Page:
It happened. An Apple product that spawned more rumors than Hillary’s 2016 campaign is actually about to hit shelves. Granted, the Apple Watch (sorry, Watch) arrived with a bit of a “meh” response, but it’s here.
“That’s great,” you’re probably thinking “but isn’t that an Android in your pocket, and on your wrist? Why are you here talking about an Apple product?”
Why yes it is. And how did you know that?
Like the Apple Watch rumors, the current generation of wearable technology has now been around for a couple of years. The arrival of the Watch brings a sort of legitimacy to the market, something that Android devices have always struggled to do. With it, we now have a clearer picture of how wearables will fit into our daily lives, as Apple’s wearable will surely sell millions putting a smartwatch on the wrists of everyone from a high school nerd to the wolves of Wall Street.
The Apple Watch is Here. Now What? Are these wrist-mounted supercomputers consigned to simply being extensions of the notifications on our phones? Is that what all this hype and excitement has led to? Obviously the answer to that is “no”; tech reporters won’t be closing up shop anytime soon. Technology changes and morphs every single day; it’s a continuous, gradual, transition, always bridging the gap to the next big thing.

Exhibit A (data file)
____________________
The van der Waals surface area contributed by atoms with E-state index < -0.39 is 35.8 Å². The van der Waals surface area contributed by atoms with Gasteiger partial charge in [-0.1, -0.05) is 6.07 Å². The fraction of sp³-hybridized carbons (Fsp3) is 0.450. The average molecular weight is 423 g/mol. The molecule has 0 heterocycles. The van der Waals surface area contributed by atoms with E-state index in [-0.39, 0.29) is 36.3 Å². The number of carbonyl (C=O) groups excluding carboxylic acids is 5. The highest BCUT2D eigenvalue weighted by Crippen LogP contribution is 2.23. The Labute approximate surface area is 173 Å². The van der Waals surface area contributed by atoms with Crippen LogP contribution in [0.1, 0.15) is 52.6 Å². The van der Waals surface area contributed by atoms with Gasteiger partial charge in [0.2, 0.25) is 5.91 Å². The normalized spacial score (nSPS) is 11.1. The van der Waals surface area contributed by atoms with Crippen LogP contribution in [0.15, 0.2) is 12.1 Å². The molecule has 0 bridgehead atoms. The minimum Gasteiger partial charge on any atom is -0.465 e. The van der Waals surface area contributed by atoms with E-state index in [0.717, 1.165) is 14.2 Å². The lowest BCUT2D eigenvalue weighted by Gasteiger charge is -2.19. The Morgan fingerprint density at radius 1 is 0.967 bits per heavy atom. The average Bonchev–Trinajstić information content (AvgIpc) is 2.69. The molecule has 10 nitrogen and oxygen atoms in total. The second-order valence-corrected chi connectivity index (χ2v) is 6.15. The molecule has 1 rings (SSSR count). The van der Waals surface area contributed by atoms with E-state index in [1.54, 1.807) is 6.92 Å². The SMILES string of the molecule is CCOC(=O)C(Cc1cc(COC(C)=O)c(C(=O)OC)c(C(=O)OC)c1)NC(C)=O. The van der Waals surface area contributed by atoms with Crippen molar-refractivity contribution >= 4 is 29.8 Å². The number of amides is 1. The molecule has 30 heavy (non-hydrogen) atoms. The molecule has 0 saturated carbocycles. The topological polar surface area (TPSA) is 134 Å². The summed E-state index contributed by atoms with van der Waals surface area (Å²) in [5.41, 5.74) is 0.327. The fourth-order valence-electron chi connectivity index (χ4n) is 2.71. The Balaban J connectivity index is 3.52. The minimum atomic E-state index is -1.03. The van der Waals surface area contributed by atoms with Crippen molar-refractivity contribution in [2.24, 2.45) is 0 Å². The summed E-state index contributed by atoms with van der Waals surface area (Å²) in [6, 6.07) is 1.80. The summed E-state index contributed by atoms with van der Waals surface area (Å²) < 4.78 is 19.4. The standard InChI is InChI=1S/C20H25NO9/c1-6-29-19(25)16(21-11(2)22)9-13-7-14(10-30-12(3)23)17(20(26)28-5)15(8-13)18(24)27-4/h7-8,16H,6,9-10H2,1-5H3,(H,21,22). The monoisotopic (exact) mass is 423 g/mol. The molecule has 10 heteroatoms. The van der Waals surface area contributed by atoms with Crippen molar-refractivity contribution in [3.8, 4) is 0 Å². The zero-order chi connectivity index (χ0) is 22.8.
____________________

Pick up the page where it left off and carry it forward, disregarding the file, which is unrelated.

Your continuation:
What is fascinating about the transition that wearable technology is bringing about is how truly personal it is making our technology. While the smartphones in our pockets may always be glued to our hands, they know few intimate details about us. Few, at least, compared to what’s possible.
Smart watches, glasses, clothing and the like will not only know our location and be connected into our online lives, but they are quite literally physical extensions of ourselves. So not only will we be able get insight related to where we are and what we’re doing, but how we are as well. Now, I just want you take a second to think about that: This wearable technology trend has started with smart watches, a piece of technology many people are already used to wearing. This will allow for the “non-techies” to warm to the idea of a smart device that they can wear, and that will deliver personal information to themselves. Then, we’ll see things like smart glasses (more stylish and “accepted” than Google Glass V1) and smart clothing (imagine a bathing suit that measured sunlight and warned you when you were exposed to too much sunlight, and reminded you to reapply sunscreen?) appear on the shelves at Lenscrafters and Macy’s. Smart clothing and accessories will be the norm.
Now, take just one more second to take that thought another step further: Imagine what were possible if we paired the data generated from this kind of wearable tech with Augmented and Virtual reality? Video games could incorporate your actual heart rate and perspiration. Doctors could remotely monitor your health and be more proactive by noticing potential problems before you do. Facebook sees this promising potential – that’s why they spent $2 billion on Oculus VR last year.
So when it comes to the question “Now what?” in regards to wearable technology, you may ask it with a sense of uncertainty. I ask it out of intrigue.